Food companies that want to continue to grow can no longer ignore social, political, and environmental values. Among the research that shows consumers make decisions based on these values is a 2018 L.E.K. Consulting survey that found consumers increasingly look for nuanced claims related to ethics.
Another recent survey by Crestline Promotional Products further supports the prevalence of value-based consumer decisions. In a survey of 2,121 people in 25 major U.S. cities, 68.3% of consumers said they want “to support companies that share their social, political, and environmental values.” Only 9.4% were uninterested in companies’ values. The following graphic shows the distribution of responses.
Responses across demographics
Sex, politics, education, and geography all affected responses, but age did not:
- Women care more about ethics than men (women’s average score: 3.81; men: 3.67).
- People who identify as liberal care more than those who identify as conservative (liberals: 3.90; conservatives: 3.64).
- Higher education correlated more concern about corporate ethics (graduate school: 3.87; “some college”: 3.77; high school: 3.55).
- Geographically, residents of Seattle-Tacoma and New York City care the most (3.91), while New Orleans residents care the least (3.52).
- Generation Z, Millennials, Generation X, and Baby Boomers all care equally.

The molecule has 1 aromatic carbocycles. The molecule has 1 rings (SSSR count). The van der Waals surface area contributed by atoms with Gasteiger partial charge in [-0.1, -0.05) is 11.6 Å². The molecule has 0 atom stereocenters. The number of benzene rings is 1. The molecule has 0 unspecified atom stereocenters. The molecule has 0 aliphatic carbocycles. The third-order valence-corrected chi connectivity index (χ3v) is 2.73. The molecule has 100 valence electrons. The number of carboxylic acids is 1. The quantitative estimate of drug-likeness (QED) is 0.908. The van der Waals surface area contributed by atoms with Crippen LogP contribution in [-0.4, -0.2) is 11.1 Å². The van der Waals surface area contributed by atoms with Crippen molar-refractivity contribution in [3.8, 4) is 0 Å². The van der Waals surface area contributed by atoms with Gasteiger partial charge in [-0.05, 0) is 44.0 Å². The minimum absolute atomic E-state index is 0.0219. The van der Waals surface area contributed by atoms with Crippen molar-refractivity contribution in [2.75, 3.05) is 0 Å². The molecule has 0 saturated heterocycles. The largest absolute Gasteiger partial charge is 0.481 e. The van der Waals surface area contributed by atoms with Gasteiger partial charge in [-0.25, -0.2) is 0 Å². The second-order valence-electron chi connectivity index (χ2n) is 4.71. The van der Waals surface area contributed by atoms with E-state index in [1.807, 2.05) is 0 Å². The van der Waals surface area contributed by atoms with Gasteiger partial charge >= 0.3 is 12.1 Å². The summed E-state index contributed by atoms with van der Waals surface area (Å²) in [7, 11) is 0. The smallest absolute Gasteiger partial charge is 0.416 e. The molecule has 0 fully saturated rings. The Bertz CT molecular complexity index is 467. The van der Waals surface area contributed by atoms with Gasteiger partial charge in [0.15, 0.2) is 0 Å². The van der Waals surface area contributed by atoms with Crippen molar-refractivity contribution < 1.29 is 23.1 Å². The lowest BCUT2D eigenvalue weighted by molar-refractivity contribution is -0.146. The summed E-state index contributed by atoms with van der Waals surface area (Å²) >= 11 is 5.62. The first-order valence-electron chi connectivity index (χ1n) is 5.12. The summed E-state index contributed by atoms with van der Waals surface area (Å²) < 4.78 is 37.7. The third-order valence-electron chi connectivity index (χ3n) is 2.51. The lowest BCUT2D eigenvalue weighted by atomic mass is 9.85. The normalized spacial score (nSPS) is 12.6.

Note that even those who care the least still aren’t neutral. More than two-thirds of respondents agree that corporate ethics are important.
What issues matter most?
The Crestline survey was across the CPG spectrum. However, most of the issues asked about in the survey apply directly to the food industry. Perhaps surprisingly, given how much attention they receive in the food media, non-GMO and organic were the two least looked-for claims. But the results do support the “clean label” trends of antibiotic/hormone free and no artificial ingredients.
Responses to many issues varied significantly depending on a person’s political views. For example, conservatives were more concerned about GMOs than liberals and also far more likely to look for “made in America.” Liberals were more concerned than conservatives about fair trade and cruelty-free/not tested on animals.
The following graphic shows what mattered most to respondents.
Consumers are both committed and fatigued
The survey results suggest that consumers are willing to put their money where their mouth is. Most people said they regularly spend up to 10% more for products that are ethically produced, better for the environment, or made by a company that shares their values. The motivation for doing so? “I believe it makes a difference,” said 63%, while 37% said, “It makes me feel good.”
On the flip side, the survey also some compassion fatigue among consumers. Almost half (45.1%) said they often wish they could buy products without feeling guilty or being judged. Regardless of that desire, 81.8% of people also said they want to know if a company making one of their favorite products is engaging in unethical behavior or doing something controversial.